Shiretoko National Park

Shiretoko National Park, a UNESCO World Heritage Site in the north-eastern part of Hokkaido. There’s really nothing much to do here except, oh, be surrounded by lush forests and overdosing on fresh air. Shiretoko’s most popular spot – 5 Lakes of Shiretoko (Shiretoko Goko) – is a wetland and a walk in the park, literally & figuratively. Car buddy was disappointed that there was no bear in sight; I was secretly relieved. I did hope to see a woodpecker or two but no such luck. The cloudy day blocked most of the views of the surrounding mountains.

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Cicada. At Shiretoko Goko.

An interesting thing that I did manage to see was a notice about the Shiretoko 100m2 Movement: to prevent rampant development on former farming land, the Town of Shari began seeking donations across the country to preserve the land from industrialisation and restore the land to its original natural state, with the slogan “Help buy a dream in Shiretoko!” It was also the first national trust in Japan. What a charming effort.

Is there any part of your natural habitat which you would like to preserve for future generations?

Land that is part of the Shiretoko 100m2 project. At Shiretoko National Park.

Land that is part of the Shiretoko 100m2 project. At Shiretoko National Park.

Drove along the Shiretoko Pass to the eastern part of the peninsula.

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Somewhere along the Pass there was an outdoor hot spring. Or two. One of which is known as 熊の湯 which just sounds like ‘bear soup’ to me. Or is it ‘soup for bears’? Spent a bit of time hanging out amongst lush foliage. The sound of the running stream blends in harmony with the forest.

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The Rausu side of the peninsula sits by the coast and is inhabited by local fishermen. Had a chiraishi bowl (rice topped with fish sashimi,sweet shrimp and roe) for lunch.

Further up north along the eastern coast at Aidomari (湘泊) there is, yet another, outdoor hot spring, but it’s partially sheltered for privacy, It’s free and sits right next to the north Pacific Ocean. I am thoroughly enjoying this hot-spring-hacking business and couldn’t wait to get in. The water was very hot, but a lady helpfully told me about the tap with usual temperature water.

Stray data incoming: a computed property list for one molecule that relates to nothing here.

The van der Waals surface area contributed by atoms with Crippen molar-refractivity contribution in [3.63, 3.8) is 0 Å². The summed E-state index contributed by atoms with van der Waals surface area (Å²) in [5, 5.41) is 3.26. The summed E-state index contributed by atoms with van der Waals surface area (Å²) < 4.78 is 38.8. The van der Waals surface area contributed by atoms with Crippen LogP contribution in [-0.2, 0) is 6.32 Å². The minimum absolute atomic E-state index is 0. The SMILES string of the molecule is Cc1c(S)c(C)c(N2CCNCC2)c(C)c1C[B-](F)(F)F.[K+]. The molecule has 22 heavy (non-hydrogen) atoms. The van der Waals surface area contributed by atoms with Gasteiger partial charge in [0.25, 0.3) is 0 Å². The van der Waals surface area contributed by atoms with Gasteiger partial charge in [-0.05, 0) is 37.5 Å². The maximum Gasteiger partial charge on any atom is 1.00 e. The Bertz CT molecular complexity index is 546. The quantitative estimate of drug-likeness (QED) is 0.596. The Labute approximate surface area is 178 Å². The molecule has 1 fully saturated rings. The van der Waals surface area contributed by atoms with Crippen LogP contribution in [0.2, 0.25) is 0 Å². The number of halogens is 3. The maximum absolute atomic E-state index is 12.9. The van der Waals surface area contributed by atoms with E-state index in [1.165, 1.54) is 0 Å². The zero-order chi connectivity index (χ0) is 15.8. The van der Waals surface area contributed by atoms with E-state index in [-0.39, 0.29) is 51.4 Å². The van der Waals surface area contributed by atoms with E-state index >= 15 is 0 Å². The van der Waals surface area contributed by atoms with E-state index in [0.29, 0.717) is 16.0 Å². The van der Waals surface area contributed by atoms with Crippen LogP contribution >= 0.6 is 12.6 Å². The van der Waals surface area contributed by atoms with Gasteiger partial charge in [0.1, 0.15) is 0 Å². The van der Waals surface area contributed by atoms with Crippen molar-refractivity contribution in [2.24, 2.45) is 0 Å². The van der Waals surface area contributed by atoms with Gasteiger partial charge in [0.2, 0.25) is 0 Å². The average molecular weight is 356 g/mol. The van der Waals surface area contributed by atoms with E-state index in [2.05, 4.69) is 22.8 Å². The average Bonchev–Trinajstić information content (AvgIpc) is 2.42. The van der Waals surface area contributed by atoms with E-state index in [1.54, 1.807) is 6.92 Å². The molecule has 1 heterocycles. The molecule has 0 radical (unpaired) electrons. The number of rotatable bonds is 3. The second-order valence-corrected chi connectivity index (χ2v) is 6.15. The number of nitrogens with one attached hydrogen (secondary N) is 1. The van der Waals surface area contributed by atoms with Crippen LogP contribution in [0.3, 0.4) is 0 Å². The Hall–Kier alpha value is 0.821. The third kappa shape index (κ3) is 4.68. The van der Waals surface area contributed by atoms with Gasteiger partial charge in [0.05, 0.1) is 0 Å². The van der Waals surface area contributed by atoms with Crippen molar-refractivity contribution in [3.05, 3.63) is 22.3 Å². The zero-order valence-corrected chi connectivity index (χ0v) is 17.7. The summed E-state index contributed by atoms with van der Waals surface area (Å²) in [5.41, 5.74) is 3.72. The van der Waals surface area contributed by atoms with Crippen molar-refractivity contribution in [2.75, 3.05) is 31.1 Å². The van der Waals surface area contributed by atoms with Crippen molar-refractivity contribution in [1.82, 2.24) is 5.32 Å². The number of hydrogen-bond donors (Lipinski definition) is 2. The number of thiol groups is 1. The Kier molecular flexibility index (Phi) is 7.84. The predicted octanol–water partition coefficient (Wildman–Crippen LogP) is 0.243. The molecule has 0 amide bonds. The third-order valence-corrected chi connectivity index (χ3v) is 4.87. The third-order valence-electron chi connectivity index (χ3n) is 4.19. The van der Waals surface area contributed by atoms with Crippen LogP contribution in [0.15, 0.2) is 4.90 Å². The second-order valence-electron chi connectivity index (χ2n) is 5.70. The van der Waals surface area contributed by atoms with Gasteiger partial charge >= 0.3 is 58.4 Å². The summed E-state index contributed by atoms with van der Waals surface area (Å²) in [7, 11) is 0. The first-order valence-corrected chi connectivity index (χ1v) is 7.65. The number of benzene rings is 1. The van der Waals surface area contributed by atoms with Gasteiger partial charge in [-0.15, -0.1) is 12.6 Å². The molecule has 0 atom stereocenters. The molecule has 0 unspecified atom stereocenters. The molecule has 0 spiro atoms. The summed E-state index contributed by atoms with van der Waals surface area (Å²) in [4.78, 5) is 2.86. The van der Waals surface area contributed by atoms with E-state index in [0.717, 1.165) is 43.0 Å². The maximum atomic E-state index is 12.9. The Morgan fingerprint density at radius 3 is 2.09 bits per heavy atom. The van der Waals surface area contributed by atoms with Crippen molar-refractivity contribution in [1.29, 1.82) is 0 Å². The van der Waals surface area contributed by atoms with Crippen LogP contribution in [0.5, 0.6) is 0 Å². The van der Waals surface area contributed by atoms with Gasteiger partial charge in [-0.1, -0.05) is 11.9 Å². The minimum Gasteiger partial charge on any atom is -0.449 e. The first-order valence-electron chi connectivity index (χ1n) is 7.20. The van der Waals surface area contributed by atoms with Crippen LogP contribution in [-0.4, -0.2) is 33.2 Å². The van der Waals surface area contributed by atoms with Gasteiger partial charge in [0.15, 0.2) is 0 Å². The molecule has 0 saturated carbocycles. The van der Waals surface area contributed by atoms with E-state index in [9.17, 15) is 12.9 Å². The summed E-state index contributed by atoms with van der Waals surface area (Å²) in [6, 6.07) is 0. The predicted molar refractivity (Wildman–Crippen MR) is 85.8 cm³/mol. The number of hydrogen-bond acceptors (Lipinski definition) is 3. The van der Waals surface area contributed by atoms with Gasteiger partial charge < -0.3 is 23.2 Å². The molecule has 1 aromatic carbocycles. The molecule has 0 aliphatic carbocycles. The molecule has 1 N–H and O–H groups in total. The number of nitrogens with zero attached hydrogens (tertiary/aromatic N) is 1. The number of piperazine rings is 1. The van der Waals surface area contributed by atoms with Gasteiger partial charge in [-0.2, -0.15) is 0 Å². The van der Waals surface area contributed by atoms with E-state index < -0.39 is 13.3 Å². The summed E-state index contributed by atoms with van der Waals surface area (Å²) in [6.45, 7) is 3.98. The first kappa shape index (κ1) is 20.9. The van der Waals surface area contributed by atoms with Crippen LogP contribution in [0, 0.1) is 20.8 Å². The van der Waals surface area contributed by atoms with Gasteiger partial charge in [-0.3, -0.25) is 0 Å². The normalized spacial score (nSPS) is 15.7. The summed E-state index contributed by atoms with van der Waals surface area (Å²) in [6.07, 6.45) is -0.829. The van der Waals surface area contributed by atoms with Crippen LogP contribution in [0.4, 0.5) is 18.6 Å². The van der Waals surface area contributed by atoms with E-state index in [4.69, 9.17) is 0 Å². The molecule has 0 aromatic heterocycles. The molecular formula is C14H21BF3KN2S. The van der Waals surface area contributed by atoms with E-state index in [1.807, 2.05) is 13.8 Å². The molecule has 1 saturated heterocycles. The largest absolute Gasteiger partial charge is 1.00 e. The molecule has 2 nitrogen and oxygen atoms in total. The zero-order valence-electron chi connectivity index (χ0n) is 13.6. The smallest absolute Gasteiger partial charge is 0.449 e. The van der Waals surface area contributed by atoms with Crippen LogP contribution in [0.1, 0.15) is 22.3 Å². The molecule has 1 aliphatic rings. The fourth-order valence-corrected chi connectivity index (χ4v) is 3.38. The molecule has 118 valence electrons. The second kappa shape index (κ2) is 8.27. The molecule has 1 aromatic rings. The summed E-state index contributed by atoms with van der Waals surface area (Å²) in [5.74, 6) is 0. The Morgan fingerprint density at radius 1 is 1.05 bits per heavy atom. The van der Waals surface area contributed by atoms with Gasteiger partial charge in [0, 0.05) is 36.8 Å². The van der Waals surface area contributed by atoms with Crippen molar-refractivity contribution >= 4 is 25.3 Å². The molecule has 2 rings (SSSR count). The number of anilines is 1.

The onsen is situated right by the sea.

Here’s a tip, remember to bring a towel whenever you travel around Japan. You never know when you might find a chance to take a hot bath which can be sheer BLISS.

In the distance were supposed to be some islets (near the cluster of Kuril islands) which Japan is disputing with Russia. Low hanging clouds in the skies made it impossible to see. Passed by another outdoor hot spring in Seseki ( 瀬石溫泉), also by the coast. It looks unappealing.

Passed by a mini golf lawn that seems to be popular with senior citizens. There is a camp site nearby. And a show farm with some prized produce. I like nightshades and zucchinis.

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Went to an onsen spa (500yen) in the evening, that’s just right next to the campsite. Yet another one with an outdoor onsen! It’s on top of a hill that looks out to the sea of Okhotsk. Glimmers of the setting sun fell through the trees. I soaked contentedly to the sounds of flying gulls.

View from the campsite at Utoro. The onsen is right next to the campsite.

View from the campsite at Utoro. The onsen is next to the campsite.

The next morning, I woke up in my little tent feeling refreshed. I was about to have my breakfast when this family joined me.

"Stop licking me, Ma. There's a funny-lookin' lady staring at us."

“Stop licking me, Ma. There’s a funny-lookin’ lady staring at us.”



These deers are actually very common around here. But it feels special to see them first thing in the morning.

The fact that I had a deer burger yesterday was not lost on me.


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